KAWATO Dynamic Brain


Research Director: Mitsuo Kawato
(Project Leader, Computational Neuroscience Project & Cyberhuman Project, ATR)
Research Term: 1996-2001


Based on experimental evidence from visuo-motor coordination tasks, the Kawato project has proposed a bi-directional theory of cognition and motor control. This theory is built on the dynamical interactions among internal models in the brain that represent parts of the external world. The validity of this theory has been tested in biological studies of eye-movement control, where, for instance, it was shown that a particular part of the cerebellum constitutes an inverse-dynamics model of the eye dynamics. In a variety of manipulation tasks, it was furthermore demonstrated that this theory can be used for learning and control in robots.

Research Results

Parallel and hierarchical motor learning mechanisms: A parallel learning framework for sequential movement was proposed in which kine- matic, visuospatial information is used for quick acquisition of novel motor behaviors while dynamic, sensorimotor information is used for robust execution of movements. Using a hierarchical architecture, a three-link robot successfully learned to stand up by trial and error with the height of the head as the reward and tumbling as the punishment.

Specialization and collaboration of brain areas: Neurobiological data and theoretical models suggest that different brain areas are specialized for specific learning algorithms. Efficient learning decision-making implemented in a global brain circuit was considered by combining the internal models in the cerebellum and the evaluation functions in the basal ganglia via state encoding in cortical areas.

Internal models contributing to higher order brain functions: Visualization of internal models in the human cerebellum using functional magnetic resonance imaging was achieved. Although the notion of internal models was originally proposed in studies of biological motor control, the findings of this project strongly suggest that internal models contribute to higher order cognitive functions.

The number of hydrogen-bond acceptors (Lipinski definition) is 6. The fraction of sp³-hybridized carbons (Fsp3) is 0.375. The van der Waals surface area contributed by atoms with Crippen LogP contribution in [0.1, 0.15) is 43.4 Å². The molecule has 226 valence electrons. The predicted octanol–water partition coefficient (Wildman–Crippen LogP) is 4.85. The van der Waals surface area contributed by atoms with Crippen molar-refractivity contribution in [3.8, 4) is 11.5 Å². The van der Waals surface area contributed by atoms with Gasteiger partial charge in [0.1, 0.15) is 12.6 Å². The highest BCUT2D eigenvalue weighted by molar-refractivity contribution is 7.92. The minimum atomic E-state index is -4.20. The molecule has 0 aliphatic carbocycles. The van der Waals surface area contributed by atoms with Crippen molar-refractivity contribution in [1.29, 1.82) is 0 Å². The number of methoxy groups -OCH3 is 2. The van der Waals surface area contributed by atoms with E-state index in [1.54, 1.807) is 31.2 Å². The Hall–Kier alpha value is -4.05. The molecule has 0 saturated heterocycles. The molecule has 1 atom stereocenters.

Adaptive Control of Human Impedance: Methods were developed to estimate human multipoint arm impedance by electromyography as well as by perturbation studies using a robotic interface through which any change in stiffness was assessed during and after adaptation to various environments. It was demonstrated that, under destabilizing environment, the central nervous system optimized stiffness at the hand in a predictive way to achieve stability.

Humanoid robot as a test bed for computational neuroscience: A fullbody humanoid robot was developed, including an oculomotor system, for experimental explorations of models in computational neuroscience. Theories of biological learning of internal models were converted into statistical learning algorithms and tested on the robot. It was shown that high-dimensional internal models of a complete humanoid are learnable in real-time, thus providing evidence that biological systems may have similar abilities.

Computational models of oculomotor control: Models and robotic implementations of the primate precise and adaptive oculomotor control were developed, leading to a better understanding of the minimal control circuit, and to direct contributions to brain science.

Humanoid Robot with 30 active degrees of freedom

Difference in cerebellar activities
caused by two types of novel kinematic relationships
between a computer mouse and a cursor.

The 2-joint, 3-link robot learns to stand up
through trial and error.

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